In December 2014, as part of the Federal Attorney-General’s and Minister for Communications’ inquiry into Online Copyright Infringement, internet service providers (ISPs) were tasked with drafting an industry code (Code) to address ISP liability in relation to users infringing copyright online including a process for notifying users when a copyright infringement had occurred. ISPs were given only 120 days to draft the Code and present it to the public for general comment before the Government would impose their own binding arrangements on the industry.
Arts Law’s submission on the Code highlights the importance of the online environment in providing new opportunities for creators, but also the loss of income for those creators due to the prevalence of piracy and copyright infringement online. Arts Law continues to support greater ISP liability and a graduated response scheme, however, the Code as drafted is primarily educative and provides little by way of sanctions. The obligation to impose an actual consequence on an infringing user is unfortunately still the responsibility of the artist and Arts Law would prefer that the Code also implemented penalties such as reduced internet speed, account suspension for limited periods of time and financial penalties.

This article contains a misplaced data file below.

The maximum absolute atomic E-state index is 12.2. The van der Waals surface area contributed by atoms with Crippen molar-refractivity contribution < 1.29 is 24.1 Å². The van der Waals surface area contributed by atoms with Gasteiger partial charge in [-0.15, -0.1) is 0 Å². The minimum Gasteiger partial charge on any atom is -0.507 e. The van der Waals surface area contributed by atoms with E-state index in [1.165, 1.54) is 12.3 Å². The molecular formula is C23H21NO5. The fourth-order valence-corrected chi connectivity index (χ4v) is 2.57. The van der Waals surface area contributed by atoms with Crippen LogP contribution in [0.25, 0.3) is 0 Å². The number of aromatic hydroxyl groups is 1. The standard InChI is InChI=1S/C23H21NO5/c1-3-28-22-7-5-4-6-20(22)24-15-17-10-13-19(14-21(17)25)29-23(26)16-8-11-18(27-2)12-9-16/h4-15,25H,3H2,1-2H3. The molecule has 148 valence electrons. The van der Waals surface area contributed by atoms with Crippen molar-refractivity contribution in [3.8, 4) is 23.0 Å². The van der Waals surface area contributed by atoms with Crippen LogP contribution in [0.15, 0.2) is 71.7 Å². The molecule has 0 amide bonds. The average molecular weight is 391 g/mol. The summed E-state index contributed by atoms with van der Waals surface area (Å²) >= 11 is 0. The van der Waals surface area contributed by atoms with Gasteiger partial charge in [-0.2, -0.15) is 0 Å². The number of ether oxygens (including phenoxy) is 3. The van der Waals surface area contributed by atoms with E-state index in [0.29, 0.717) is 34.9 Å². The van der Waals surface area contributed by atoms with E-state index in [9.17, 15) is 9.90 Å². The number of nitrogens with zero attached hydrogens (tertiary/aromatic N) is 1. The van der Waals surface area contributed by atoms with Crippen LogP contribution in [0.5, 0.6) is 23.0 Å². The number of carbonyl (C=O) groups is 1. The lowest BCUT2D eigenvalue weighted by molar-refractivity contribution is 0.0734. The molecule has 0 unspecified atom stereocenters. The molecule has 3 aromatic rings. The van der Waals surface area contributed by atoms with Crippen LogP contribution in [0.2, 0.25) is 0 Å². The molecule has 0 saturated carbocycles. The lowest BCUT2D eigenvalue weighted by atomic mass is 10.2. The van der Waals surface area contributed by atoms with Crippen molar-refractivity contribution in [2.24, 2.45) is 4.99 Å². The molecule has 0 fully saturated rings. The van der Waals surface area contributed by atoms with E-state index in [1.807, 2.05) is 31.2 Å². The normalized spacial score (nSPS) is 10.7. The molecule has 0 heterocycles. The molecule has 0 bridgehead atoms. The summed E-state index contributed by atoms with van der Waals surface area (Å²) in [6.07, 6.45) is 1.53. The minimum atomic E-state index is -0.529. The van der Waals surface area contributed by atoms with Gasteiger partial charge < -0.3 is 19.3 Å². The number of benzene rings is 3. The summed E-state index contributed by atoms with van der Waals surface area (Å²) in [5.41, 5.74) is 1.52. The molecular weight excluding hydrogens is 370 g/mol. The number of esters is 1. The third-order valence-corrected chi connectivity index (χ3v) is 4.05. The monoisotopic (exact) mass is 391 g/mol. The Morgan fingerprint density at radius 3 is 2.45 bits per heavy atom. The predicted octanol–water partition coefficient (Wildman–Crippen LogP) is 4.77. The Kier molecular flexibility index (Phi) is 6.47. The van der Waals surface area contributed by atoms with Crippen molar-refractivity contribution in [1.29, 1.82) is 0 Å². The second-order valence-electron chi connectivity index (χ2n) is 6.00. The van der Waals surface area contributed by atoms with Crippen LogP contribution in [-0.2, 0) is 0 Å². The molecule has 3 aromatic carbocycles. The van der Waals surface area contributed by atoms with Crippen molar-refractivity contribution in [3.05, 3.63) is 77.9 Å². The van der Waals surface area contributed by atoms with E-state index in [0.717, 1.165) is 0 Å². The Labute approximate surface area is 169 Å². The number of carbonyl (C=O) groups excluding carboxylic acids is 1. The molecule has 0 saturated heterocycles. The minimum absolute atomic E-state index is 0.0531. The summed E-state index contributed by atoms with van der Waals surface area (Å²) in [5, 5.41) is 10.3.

Read Arts Law’s submission on the Code here.
The Copyright Notice Scheme Code 2015 was amended following consideration of 370 public submissions (including Arts Law) and submitted for registration to the Australian Communciations and Media Authority (ACMA) on 8 April 2015. For more information about the Code see the Communications Alliance press release.